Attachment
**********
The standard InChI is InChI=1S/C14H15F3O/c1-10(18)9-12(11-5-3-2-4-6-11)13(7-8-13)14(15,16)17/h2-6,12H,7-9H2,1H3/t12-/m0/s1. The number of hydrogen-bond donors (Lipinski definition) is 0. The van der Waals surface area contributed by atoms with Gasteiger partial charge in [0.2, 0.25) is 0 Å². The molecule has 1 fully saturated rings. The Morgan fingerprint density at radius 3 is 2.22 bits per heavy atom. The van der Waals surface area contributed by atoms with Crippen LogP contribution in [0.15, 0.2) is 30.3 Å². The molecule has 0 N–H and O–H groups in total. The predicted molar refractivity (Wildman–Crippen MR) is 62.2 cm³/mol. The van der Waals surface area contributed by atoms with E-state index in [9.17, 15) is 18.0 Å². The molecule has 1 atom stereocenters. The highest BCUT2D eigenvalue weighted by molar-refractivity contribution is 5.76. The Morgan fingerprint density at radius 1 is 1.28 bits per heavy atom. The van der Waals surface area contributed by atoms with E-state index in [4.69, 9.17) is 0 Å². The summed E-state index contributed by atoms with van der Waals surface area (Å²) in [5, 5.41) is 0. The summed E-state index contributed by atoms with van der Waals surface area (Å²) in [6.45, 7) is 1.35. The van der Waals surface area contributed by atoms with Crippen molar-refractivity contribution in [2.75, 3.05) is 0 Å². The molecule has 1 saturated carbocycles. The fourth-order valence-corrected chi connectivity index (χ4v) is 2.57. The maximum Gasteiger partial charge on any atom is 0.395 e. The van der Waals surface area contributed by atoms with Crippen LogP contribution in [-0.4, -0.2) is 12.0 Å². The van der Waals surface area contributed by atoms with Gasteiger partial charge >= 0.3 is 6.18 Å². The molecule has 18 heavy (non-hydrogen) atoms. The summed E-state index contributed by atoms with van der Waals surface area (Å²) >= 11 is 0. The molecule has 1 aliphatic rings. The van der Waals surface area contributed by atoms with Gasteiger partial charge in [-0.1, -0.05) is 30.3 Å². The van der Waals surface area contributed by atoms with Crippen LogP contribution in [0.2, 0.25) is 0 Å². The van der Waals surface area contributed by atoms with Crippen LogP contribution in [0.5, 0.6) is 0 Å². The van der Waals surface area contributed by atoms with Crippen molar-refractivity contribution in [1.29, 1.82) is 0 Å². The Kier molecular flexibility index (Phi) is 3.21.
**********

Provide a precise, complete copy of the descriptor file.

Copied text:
The standard InChI is InChI=1S/C14H15F3O/c1-10(18)9-12(11-5-3-2-4-6-11)13(7-8-13)14(15,16)17/h2-6,12H,7-9H2,1H3/t12-/m0/s1. The number of hydrogen-bond donors (Lipinski definition) is 0. The van der Waals surface area contributed by atoms with Gasteiger partial charge in [0.2, 0.25) is 0 Å². The molecule has 1 fully saturated rings. The Morgan fingerprint density at radius 3 is 2.22 bits per heavy atom. The van der Waals surface area contributed by atoms with Crippen LogP contribution in [0.15, 0.2) is 30.3 Å². The molecule has 0 N–H and O–H groups in total. The predicted molar refractivity (Wildman–Crippen MR) is 62.2 cm³/mol. The van der Waals surface area contributed by atoms with E-state index in [9.17, 15) is 18.0 Å². The molecule has 1 atom stereocenters. The highest BCUT2D eigenvalue weighted by molar-refractivity contribution is 5.76. The Morgan fingerprint density at radius 1 is 1.28 bits per heavy atom. The van der Waals surface area contributed by atoms with E-state index in [4.69, 9.17) is 0 Å². The summed E-state index contributed by atoms with van der Waals surface area (Å²) in [5, 5.41) is 0. The summed E-state index contributed by atoms with van der Waals surface area (Å²) in [6.45, 7) is 1.35. The van der Waals surface area contributed by atoms with Crippen molar-refractivity contribution in [2.75, 3.05) is 0 Å². The molecule has 1 saturated carbocycles. The fourth-order valence-corrected chi connectivity index (χ4v) is 2.57. The maximum Gasteiger partial charge on any atom is 0.395 e. The van der Waals surface area contributed by atoms with Crippen LogP contribution in [-0.4, -0.2) is 12.0 Å². The van der Waals surface area contributed by atoms with Gasteiger partial charge >= 0.3 is 6.18 Å². The molecule has 18 heavy (non-hydrogen) atoms. The summed E-state index contributed by atoms with van der Waals surface area (Å²) >= 11 is 0. The molecule has 1 aliphatic rings. The van der Waals surface area contributed by atoms with Gasteiger partial charge in [-0.1, -0.05) is 30.3 Å². The van der Waals surface area contributed by atoms with Crippen LogP contribution in [0.2, 0.25) is 0 Å². The van der Waals surface area contributed by atoms with Crippen LogP contribution in [0.5, 0.6) is 0 Å². The van der Waals surface area contributed by atoms with Crippen molar-refractivity contribution in [1.29, 1.82) is 0 Å². The Kier molecular flexibility index (Phi) is 3.21.